identifiers.

   Cra could also be stored in DNS using the CERT RR [RFC3498].  If this
   is of any benefit has not been explored.

4.  Provisioning

   This section gives an overview of how an Operator then Aircraft are
   provisioned under DRIP.

   First keypairs are generates on the required devices.  Due to
   limitations in hardware and connectivity it is acceptable to generate
   the Aircraft keypairs and Host Identity Claims on the Operator device
   and later embed the data into the Aircraft at the end of
   provisioning.  The methods to securely perform the action of handling
   the data and embedding it into the Aircraft hardware are out of scope
   for this document.  This section of the document assumes that the
   Operator is acting on behalf of the Aircraft.

4.1.  HHIT Delegation

   Under the FAA NPRM, it is expect that IDs for UAS are assigned by the
   UTM and are generally one-time use.  The methods for this however is
   unspecified leaving two options.

      The entity generates its own HHIT, discovering and using the RAA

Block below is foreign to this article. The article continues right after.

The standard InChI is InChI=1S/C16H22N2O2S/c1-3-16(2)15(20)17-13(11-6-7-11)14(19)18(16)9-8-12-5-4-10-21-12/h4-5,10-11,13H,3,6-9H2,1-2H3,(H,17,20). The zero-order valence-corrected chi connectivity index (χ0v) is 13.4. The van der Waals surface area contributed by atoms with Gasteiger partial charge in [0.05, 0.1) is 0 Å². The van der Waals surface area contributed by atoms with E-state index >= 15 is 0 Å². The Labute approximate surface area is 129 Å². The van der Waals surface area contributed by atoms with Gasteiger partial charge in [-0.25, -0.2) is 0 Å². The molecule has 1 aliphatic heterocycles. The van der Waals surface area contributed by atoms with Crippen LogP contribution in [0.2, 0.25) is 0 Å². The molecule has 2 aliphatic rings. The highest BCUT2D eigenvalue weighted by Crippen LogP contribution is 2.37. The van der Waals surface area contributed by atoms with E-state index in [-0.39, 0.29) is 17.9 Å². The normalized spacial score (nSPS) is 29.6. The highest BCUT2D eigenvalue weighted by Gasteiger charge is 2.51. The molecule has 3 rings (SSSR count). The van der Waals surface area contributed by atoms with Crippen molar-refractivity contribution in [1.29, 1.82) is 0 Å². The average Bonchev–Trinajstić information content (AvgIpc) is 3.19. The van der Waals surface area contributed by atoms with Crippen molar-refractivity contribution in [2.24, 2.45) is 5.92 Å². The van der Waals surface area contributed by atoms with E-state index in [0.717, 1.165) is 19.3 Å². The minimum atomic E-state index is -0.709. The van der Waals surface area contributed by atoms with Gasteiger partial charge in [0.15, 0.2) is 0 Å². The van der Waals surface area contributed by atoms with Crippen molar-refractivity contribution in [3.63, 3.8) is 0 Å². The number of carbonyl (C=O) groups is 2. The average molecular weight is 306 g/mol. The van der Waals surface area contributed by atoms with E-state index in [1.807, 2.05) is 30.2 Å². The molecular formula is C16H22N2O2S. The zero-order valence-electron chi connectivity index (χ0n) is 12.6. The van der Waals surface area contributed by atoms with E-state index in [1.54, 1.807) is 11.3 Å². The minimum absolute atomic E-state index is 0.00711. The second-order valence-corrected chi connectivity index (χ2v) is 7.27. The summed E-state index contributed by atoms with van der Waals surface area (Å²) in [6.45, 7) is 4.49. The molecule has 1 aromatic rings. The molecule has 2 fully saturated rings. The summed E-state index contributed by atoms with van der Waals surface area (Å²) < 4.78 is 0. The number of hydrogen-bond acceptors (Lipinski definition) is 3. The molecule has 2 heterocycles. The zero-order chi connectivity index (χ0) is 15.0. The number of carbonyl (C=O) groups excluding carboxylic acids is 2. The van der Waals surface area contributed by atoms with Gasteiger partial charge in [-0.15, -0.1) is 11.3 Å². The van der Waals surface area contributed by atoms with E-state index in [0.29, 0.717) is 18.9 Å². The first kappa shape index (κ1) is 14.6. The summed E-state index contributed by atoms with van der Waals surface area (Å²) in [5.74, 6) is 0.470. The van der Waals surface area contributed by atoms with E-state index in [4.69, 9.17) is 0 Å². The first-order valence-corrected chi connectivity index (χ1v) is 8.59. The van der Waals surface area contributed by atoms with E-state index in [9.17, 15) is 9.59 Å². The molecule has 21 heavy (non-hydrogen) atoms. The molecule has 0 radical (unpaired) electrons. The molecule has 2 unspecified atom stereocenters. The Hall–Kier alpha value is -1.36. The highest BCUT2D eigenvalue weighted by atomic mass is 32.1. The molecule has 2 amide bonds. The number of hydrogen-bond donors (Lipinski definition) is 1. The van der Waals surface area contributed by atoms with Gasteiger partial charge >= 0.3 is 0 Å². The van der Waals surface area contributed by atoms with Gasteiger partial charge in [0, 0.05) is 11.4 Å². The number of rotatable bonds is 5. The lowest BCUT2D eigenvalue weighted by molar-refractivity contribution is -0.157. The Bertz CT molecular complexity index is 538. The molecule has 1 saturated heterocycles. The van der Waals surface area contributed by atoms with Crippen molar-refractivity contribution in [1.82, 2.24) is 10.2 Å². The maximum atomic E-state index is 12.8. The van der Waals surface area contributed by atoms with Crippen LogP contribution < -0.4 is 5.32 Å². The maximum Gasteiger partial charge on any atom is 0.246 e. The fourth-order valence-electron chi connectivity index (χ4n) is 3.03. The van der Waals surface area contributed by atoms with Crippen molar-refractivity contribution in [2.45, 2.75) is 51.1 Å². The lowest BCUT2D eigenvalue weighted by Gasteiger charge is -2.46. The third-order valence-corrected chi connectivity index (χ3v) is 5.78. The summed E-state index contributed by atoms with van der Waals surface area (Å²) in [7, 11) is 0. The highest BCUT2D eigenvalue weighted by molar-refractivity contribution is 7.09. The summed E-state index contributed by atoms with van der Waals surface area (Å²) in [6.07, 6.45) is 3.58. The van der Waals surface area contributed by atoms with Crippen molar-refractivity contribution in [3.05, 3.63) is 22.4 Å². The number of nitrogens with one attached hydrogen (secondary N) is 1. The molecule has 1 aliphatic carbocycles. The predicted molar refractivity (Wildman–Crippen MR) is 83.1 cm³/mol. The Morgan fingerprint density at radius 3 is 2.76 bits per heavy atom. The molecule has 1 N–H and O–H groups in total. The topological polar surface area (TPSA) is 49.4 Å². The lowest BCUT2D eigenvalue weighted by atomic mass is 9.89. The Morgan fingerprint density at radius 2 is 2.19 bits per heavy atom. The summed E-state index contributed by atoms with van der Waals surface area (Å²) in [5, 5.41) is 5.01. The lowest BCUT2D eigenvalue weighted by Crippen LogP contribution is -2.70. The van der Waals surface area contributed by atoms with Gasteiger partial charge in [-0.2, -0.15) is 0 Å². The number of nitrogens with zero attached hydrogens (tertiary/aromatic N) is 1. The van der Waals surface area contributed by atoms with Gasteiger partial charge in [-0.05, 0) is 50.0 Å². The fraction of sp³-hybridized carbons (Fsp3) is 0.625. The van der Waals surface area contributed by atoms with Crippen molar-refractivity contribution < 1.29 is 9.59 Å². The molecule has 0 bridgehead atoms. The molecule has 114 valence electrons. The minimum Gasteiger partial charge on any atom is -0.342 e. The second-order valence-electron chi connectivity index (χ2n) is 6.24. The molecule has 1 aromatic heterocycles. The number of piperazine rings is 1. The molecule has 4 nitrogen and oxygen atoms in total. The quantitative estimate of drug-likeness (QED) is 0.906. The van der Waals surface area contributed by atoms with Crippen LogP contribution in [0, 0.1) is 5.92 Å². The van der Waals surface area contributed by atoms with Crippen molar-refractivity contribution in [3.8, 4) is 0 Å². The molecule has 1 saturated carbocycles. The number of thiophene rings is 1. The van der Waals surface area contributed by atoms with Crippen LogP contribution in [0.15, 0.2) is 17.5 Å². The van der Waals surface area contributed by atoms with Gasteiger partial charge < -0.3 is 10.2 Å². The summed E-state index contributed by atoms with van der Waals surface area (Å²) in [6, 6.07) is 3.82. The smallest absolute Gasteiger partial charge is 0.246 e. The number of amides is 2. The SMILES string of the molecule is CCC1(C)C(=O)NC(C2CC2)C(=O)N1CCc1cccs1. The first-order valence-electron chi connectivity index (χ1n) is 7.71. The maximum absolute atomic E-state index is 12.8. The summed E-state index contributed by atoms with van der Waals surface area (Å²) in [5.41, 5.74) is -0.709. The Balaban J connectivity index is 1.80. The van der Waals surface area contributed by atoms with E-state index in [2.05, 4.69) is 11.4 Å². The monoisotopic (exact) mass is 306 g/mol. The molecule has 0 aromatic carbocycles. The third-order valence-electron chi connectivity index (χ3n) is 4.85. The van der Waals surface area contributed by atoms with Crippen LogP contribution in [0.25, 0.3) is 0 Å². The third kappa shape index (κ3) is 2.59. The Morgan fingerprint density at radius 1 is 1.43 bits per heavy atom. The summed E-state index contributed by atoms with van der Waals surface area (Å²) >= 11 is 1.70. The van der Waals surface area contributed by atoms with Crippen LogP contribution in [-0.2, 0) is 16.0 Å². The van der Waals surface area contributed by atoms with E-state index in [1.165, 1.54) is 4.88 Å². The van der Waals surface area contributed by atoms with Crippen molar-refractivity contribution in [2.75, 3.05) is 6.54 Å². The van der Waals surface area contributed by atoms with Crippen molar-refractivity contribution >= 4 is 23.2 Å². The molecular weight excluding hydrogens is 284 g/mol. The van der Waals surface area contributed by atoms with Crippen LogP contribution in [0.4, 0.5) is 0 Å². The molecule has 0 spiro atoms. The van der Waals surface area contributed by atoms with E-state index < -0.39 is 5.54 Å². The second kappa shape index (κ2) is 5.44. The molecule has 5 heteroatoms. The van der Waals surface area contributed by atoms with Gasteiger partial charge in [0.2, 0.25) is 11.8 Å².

and HDA for the target Registry.  The method for discovering a
      Registry's RAA and HDA is out of scope here.  This allows for the
      device to generate an HHIT to send to the Registry to be accepted
      (thus generating the required Host Identity Claim) or denied.

      The entity sends to the Registry its HI for it to be hashed and
      result in the HHIT.  The Registry would then either accept
      (returning the HHIT to the device) or deny this pairing.

   In either case the Registry must make a decision on if the HI/HHIT
   pairing is valid.  This in its simplest form is checking the current
   Registry for a collision on the HHIT.

   Upon accepting a HI/HHIT pair the Registry MUST populate the required
   the DNS serving the HDA with the HIP RR and other relevant RR types
   (such as TXT and CERT).  The Registry MUST also generate the
   appropriate Host Identity Claim for the given operation.

   If the Registry denied the HI/HHIT pair, because their was a HHIT
   collision or any other reason, the Registry MUST signal back to the
   device being provisioned that a new HI needs to be generated.



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   The subsequent sections follow that the device is generating its own
   HHIT.

4.2.  Manufacturer

               +--------------+      Ca0a0 +-----------------+
               | Manufacturer | <--------> | Manufacturer CA |
               +--------------+ Cma0       +-----------------+
                  ^    |
                  |    |
                  |    |
          Ca0a0   |    |   Cma0